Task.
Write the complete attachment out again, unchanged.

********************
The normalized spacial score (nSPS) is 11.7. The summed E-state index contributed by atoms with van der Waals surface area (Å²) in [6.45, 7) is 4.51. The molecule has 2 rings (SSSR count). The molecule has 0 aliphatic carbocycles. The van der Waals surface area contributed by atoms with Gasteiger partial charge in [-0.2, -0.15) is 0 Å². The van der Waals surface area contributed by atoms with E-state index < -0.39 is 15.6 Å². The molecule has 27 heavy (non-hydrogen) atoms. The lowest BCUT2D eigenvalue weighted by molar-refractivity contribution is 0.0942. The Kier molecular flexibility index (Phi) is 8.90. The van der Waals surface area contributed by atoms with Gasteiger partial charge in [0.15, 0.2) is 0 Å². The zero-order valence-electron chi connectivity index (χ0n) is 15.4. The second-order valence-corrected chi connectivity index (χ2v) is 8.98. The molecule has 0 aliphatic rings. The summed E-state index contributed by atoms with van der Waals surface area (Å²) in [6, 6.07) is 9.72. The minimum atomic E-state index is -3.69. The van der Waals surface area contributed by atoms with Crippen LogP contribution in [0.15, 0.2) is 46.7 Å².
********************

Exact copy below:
The normalized spacial score (nSPS) is 11.7. The summed E-state index contributed by atoms with van der Waals surface area (Å²) in [6.45, 7) is 4.51. The molecule has 2 rings (SSSR count). The molecule has 0 aliphatic carbocycles. The van der Waals surface area contributed by atoms with Gasteiger partial charge in [-0.2, -0.15) is 0 Å². The van der Waals surface area contributed by atoms with E-state index < -0.39 is 15.6 Å². The molecule has 27 heavy (non-hydrogen) atoms. The lowest BCUT2D eigenvalue weighted by molar-refractivity contribution is 0.0942. The Kier molecular flexibility index (Phi) is 8.90. The van der Waals surface area contributed by atoms with Gasteiger partial charge in [0.15, 0.2) is 0 Å². The zero-order valence-electron chi connectivity index (χ0n) is 15.4. The second-order valence-corrected chi connectivity index (χ2v) is 8.98. The molecule has 0 aliphatic rings. The summed E-state index contributed by atoms with van der Waals surface area (Å²) in [6, 6.07) is 9.72. The minimum atomic E-state index is -3.69. The van der Waals surface area contributed by atoms with Crippen LogP contribution in [0.15, 0.2) is 46.7 Å².